AISI 1525 Carbon Steel Chemical Properties, Grade, Charts and Document

AISI 1525 is working of carbon steel, which known for his average power and high-quality machining. Along this chemical composition, carbon proportion varies from 0.22 to 0.29 or manganese is between 0.60 and 0.90; the iron is medium carbon type. The grade of steel provides us with elements that can be welded decently and formed in many applications such as gears, shafts, and motion parts. AISI 1525 is regularly normalized and put in the post-deforming cycle to give the material anticipated mechanical properties. This fact is important, because mid-range, carbon’ content provides always a combination of strength and ductility necessary for the full operation under different conditions such as pressure and temperature. Designers and producers frequently use tables, charts and documents explaining mechanical properties, heat treatment recommendations, and machinability grades to tailor the use of the alloy for particular applications.

AISI 1525 Carbon Steel Chemical Composition And Grade Table

AISI 1525 is a carbon steel with median strength and excellent weldability properties. Most often air contains of 0.22 -0.28% of carbon, 0.30-0.60% of manganese, 0.04 max of phosphorus and 0.05% max of sulfur. The alloy steel contains various elements so that it has good machinability and formability by balancing the elements. AI-1525 is commonly applied in cases when parts have a medium strength and toughness, i.e. for gears, shaft, and bolts. Its grade table shows the industrial suitability for it, making it a good reference for engineers and manufacturers to be able to choose the right materials for their specific projects.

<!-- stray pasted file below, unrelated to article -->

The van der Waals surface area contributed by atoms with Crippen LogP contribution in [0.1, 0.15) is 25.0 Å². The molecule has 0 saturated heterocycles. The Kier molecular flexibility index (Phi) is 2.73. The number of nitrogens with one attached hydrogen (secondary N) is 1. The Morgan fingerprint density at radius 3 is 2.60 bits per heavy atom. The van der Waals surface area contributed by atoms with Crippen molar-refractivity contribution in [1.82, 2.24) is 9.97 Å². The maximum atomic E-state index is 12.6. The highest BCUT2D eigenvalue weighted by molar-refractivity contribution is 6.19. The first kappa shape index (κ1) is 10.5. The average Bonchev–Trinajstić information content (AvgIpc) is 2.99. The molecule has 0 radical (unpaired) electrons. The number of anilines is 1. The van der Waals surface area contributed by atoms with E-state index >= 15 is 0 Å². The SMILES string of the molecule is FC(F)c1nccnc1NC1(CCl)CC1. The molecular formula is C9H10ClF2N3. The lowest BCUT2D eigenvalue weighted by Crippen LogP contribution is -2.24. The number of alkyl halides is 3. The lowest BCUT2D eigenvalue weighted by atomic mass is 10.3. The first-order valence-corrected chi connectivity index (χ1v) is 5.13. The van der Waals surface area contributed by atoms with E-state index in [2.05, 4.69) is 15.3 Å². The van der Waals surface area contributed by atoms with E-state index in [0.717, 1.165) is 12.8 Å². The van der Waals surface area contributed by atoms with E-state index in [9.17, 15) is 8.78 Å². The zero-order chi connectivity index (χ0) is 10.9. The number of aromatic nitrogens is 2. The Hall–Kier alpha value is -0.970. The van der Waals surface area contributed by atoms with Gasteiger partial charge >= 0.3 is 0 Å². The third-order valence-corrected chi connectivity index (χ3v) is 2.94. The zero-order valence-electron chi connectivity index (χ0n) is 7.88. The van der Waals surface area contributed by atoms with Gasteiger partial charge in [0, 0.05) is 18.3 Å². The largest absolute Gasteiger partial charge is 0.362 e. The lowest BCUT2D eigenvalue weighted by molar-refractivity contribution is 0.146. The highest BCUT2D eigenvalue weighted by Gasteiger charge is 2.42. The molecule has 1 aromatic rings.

AISI 1525 Carbon Steel Composition Table
Elements C Mn P S Fe
Min (%) 0.23 0.8 - - -
Max (%) 0.29 1.1 0.04 0.05 Balance

Advantages and Disadvantages of AISI 1525 Carbon Steel


  • Good weldability: Weldable without specific methods.

  • Moderate strength: Offers sufficient strength for various industrial uses.

  • Ductility: Good formability for shaping.

  • Cost-effective: Reasonably cheap compared to luxurious carbon steels.


  • Limited hardenability: Not ideal when hardness is critical.

  • Lower wear resistance: May deform in abrasive environments.

  • Moderate machinability: May require more effort for machining.

  • Moderate corrosion resistance: Prone to corrosion in specific contexts.

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